Harande means “food security” in Peulh, a local language in Mali. The project’s goal is food security, but it goes beyond that. Harande helps communities build resilience and the skills they need to withstand the frequent shocks in their lives. Funded by USAID’s Office of Food for Peace, the project focuses on the Mopti region – an area in northern Mali that suffers from frequent drought and current conflict and instability.
To overcome these obstacles and the underlying causes of poverty and hunger, vulnerable families must be able to prepare for and adapt to climate change. They need to be able to respond effectively to natural, economic, and social shocks such as conflict. Finally, they need access to critical resources such as health care, education, financial services, and agricultural services.
The Harande project addresses these issues through an integrated project design that has five key components:
- Improving the nutritional status of women of childbearing age and children under 2. Harande has reached over 8,000 pregnant and lactating women with activities focusing on social and behavior change that will help families improve their nutrition, especially for children and pregnant women. It has trained mother leaders who will share what they have learned about health and nutrition with other women in their communities. The project is also using Community-Led Total Sanitation to help communities improve the safety of their drinking water.
- Diversifying and improving livelihoods for targeted participants (especially women and youth). Harande established 35 Farmers’ Field and Business Schools to promote climate-change-adapted agriculture. In addition, Harande distributes inputs like drought-resistant seeds and stronger animals so participants can improve their production. Harande also promotes non-agricultural livelihoods to increase incomes for youth and women. This has included placing 282 young people in apprenticeships with master craftsmen and supporting local savings groups so families can have resources to start businesses and cope with shocks.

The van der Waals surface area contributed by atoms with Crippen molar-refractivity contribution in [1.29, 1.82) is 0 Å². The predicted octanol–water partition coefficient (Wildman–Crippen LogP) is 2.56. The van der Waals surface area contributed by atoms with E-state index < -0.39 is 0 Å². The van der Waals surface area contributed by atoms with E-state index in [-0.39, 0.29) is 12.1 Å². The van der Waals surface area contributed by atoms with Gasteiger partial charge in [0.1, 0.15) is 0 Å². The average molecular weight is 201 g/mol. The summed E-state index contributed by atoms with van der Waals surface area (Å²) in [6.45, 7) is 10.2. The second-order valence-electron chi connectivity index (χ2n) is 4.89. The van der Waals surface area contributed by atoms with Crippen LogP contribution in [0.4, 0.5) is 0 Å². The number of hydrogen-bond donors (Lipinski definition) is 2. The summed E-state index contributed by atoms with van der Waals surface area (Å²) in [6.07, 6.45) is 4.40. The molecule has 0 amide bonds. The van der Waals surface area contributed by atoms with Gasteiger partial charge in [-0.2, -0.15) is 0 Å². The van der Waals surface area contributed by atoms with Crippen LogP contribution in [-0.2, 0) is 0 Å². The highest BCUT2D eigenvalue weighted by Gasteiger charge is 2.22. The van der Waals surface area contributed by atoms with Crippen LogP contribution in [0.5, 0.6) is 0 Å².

- Increasing resilience to climate change among participants in targeted communities. Harande works with communities to access the weather information they need in order to plan for and respond to climate issues. The project built meteorological information systems in 119 villages, ensuring participants better information on upcoming weather events. Nearly 2,000 people in 40 villages participated in efforts to reclaim desert to plant gardens, grow animal feed, and improve water systems for livestock.
- Reducing conflicts that restrict food and nutrition security outcomes in targeted communities. Harande is reviving and establishing new land commissions to manage conflicts over resources. Currently 11 commune-based and 83 village-based commissions have been started.
- Improving governance related to food, nutrition, and income security. Two hundred fifty village-based Community Development Committees (CDC) are currently training 2,888 community members (33% women) on the roles and responsibilities of CDC and on participatory planning. Studies in the region indicate that every $1 spent on participatory planning will reduce the cost of disasters by $4. These local groups are also consulting with district and local governments to improve services.